Create DataLoader from list of NumPy arrays

I’m trying to build a simple CNN where the input is a list of NumPy arrays and the target is a list of real numbers (regression problem).

I’m stuck when I try to create the DataLoader.

Suppose Xp_train and yp_train are two Python lists that contain NumPy arrays. Currently I’m using the following code:

tensor_Xp_train = torch.stack([torch.Tensor(el) for el in Xp_train])
tensor_yp_train = torch.stack([torch.Tensor(el) for el in yp_train])
dataset_p_train = TensorDataset(tensor_Xp_train, tensor_yp_train)
loader_p_train = DataLoader(dataset_p_train)

The problem is that it’s not working since Xp_train is a list of 149798 arrays.

Is there a way to create a DataLoader without loading everything into memory?

1 Like

You could create a Dataset and load the data lazily.
However, if you have already loaded the numpy arrays, they should apparently fit into your RAM.
Try to use torch.from_numpy to reuse the underlying memory and to avoid a copy.


Sorry for the necrobump, but I am also having a similar issue. I have a huge list of numpy arrays (>100, 000), and I am trying to create a custom Dataset that imitates ImageFolder with two classes (fake and real).

However, I still run out of memory even before training starts. How can I load the data lazily? Below is my code that implements my custom dataset. I call it with CustomDataset(args.data_root), where args.data_root is the root directory of my dataset, then I pass it to the vanilla DataLoader. Any help is appreciated. Thanks!

class CustomDataset(Dataset):
    def __init__(self, data_root, transform=None):
        fake = join(data_root, 'fake')
        real = join(data_root, 'real')
        data=[np.load(join(fake, array)) for array in os.listdir(fake)]
        data.extend([np.load(join(real, array)) for array in os.listdir(real)])

        target=[np.zeros(1, dtype=np.long) for i in range(len([array for array in os.listdir(fake) if os.path.isfile(array)]))]
        target.extend([np.ones(1, dtype=np.long) for i in range(len([array for array in os.listdir(real) if os.path.isfile(array)]))])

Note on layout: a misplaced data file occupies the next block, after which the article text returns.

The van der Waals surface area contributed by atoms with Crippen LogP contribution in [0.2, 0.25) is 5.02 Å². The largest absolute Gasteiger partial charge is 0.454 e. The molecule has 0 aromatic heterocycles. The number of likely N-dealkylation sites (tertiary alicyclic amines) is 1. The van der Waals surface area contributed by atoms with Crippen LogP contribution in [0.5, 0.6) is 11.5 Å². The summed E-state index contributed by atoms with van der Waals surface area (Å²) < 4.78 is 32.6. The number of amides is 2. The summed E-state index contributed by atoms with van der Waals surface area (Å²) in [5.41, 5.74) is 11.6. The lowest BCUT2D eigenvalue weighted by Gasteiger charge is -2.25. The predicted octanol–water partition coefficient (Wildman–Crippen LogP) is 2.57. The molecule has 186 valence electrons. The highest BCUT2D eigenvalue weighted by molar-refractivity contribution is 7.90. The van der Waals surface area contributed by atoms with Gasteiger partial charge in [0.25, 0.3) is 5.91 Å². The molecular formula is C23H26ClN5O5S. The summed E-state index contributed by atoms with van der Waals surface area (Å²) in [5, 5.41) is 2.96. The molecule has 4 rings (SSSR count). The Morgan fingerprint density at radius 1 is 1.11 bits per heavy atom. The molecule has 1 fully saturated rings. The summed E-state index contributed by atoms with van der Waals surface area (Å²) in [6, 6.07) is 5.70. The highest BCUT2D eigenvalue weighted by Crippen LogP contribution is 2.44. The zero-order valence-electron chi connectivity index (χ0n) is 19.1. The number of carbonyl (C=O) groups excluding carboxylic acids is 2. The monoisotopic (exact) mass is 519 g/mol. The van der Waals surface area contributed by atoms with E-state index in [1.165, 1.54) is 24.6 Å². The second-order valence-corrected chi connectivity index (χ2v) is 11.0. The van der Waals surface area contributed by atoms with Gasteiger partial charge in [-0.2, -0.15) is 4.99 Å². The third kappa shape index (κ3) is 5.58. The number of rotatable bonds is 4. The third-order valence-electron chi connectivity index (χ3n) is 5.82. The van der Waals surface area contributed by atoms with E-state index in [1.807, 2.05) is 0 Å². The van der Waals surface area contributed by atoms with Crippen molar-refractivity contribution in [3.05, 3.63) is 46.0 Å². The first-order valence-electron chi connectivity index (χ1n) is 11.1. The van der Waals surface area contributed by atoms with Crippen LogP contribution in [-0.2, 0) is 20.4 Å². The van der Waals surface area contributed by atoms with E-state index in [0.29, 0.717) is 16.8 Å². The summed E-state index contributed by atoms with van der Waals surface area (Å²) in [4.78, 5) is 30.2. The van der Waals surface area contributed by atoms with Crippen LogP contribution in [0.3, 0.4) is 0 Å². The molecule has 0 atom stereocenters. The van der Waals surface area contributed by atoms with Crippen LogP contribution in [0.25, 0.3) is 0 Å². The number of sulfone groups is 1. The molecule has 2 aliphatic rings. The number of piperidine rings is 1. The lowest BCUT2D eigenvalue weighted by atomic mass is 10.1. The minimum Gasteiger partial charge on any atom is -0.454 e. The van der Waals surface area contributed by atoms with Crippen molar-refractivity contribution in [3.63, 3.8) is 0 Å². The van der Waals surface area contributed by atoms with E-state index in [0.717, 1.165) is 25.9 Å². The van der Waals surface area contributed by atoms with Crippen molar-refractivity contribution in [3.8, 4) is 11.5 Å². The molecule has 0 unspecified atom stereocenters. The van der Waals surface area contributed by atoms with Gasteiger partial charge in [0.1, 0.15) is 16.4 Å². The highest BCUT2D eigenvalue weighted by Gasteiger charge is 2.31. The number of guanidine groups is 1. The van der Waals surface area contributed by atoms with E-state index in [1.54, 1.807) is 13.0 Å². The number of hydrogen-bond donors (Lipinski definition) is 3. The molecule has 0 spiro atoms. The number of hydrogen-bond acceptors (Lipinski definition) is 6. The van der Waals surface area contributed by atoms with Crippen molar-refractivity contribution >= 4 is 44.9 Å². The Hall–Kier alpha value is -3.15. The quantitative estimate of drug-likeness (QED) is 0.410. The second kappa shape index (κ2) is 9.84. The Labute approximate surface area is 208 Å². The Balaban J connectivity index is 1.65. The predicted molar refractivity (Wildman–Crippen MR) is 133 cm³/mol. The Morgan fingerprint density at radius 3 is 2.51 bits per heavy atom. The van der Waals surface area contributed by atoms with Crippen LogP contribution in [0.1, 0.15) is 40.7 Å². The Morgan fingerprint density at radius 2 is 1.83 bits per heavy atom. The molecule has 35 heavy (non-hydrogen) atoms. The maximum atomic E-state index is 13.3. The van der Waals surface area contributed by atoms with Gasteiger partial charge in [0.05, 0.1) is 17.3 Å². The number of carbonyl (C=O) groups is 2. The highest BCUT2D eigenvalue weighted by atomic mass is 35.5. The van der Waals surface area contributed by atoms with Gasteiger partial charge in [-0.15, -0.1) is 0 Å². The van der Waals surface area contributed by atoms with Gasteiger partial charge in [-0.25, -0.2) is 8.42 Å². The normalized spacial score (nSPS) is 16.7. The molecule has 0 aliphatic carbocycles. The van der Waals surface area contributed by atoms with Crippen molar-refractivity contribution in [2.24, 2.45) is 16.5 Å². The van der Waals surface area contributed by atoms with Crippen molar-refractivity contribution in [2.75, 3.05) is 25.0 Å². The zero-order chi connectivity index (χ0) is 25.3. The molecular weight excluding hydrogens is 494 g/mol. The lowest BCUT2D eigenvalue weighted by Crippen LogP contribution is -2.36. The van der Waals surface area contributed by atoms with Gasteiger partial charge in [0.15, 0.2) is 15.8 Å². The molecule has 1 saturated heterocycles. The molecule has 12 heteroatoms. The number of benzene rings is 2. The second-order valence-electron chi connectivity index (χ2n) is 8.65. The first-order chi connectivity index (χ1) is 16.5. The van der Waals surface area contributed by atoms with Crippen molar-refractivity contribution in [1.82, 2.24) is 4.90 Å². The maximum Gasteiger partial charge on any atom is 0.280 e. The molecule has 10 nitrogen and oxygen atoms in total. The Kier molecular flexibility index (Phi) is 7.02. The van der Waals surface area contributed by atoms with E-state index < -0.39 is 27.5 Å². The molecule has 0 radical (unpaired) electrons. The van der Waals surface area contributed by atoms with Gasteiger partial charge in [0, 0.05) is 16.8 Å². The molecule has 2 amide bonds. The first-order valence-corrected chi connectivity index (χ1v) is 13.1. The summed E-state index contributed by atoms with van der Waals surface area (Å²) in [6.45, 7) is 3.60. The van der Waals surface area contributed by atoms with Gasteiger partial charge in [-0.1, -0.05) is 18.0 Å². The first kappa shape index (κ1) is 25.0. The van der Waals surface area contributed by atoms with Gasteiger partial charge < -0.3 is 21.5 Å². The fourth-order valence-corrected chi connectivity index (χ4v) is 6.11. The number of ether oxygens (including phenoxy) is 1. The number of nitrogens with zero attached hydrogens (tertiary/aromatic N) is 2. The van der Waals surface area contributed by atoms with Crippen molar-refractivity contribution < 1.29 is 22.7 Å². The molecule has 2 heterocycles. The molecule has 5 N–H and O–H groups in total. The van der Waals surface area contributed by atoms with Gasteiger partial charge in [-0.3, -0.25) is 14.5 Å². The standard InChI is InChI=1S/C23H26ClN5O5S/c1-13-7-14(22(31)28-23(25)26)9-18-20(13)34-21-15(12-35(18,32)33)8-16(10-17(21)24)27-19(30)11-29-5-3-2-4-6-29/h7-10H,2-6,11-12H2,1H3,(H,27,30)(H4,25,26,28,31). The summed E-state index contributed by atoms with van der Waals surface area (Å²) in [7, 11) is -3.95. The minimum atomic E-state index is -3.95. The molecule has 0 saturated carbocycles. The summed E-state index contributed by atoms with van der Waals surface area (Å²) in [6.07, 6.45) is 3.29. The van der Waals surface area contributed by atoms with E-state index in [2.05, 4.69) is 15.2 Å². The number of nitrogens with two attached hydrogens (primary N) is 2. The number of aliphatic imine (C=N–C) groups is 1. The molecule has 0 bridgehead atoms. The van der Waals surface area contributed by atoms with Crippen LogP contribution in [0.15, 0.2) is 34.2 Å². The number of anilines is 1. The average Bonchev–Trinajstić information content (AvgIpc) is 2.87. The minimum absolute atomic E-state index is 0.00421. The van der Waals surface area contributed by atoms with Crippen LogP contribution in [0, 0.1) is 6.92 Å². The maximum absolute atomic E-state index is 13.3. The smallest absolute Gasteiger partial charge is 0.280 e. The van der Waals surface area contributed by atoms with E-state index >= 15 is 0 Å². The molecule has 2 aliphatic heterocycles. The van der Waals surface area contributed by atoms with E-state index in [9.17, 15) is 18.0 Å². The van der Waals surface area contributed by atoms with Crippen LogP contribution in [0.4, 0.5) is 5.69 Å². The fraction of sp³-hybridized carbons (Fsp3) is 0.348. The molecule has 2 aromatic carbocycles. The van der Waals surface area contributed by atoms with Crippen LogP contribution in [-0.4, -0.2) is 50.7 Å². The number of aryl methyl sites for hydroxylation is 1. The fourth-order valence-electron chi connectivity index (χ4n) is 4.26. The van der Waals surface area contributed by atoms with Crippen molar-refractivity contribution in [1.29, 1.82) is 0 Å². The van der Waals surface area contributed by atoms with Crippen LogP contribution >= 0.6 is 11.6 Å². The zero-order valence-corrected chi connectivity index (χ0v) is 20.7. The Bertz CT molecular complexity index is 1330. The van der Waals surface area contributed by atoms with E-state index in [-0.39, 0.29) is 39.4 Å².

target=[target[i][0] for i in range(len(target))] = torch.from_numpy(data) = torch.from_numpy(target)
        self.transform = transform

To load data lazily, you would have to move the actual loading into Dataset.__getitem__, while you are apparently preloading the complete dataset in the __init__ method:

data=[np.load(join(fake, array)) for array in os.listdir(fake)]
data.extend([np.load(join(real, array)) for array in os.listdir(real)])

While this is easy to do, if you are dealing with samples stored in unique files (e.g. images), you might need to implement more logic, e.g. if each numpy array contains multiple samples.

I.e. you could load each numpy array and return it completely. This approach would basically multiply your batch_size (passed to the DataLoader) with the number of samples per loaded array.
Also, the shuffle option would only shuffle the numpy files, not the samples directly.

Thanks for the reply Patrick. Each numpy array only contains one sample. It turns out DatasetFolder is exactly what I need because I basically needed a generic implementation of ImageFolder. I implemented it like this:

def npy_loader(path):
                sample = torch.from_numpy(np.load(path))
                return sample
train_set = DatasetFolderWithPaths(root=args.data_root, loader=npy_loader, extensions='.npy', transform= transform)

Hi Patrick, sorry for the revival of an old post.

I am using a huge dataset (8 GB) of numpy arrays.

I have tried an lmdb dataset approach, which involved conversion of the arrays into .jpg formats, I haven’t been able to reproduce my previous results on arrays.

The solutions here are ideal, but would you say it is a bad idea to load .npy arrays every minibatch? It seems people don’t tend to do this!

If I understand your use case correctly, you are loading a .npy file for each sample? If so, I don’t think it’s a bad idea or do you have any specific concerns?
I think the usual approach of loading image types (e.g. JPEG) has given you the advantage to apply image transformations on the samples directly, but since torchvision.transforms now also supports transformations on tensors you could also load the arrays/tensors directly.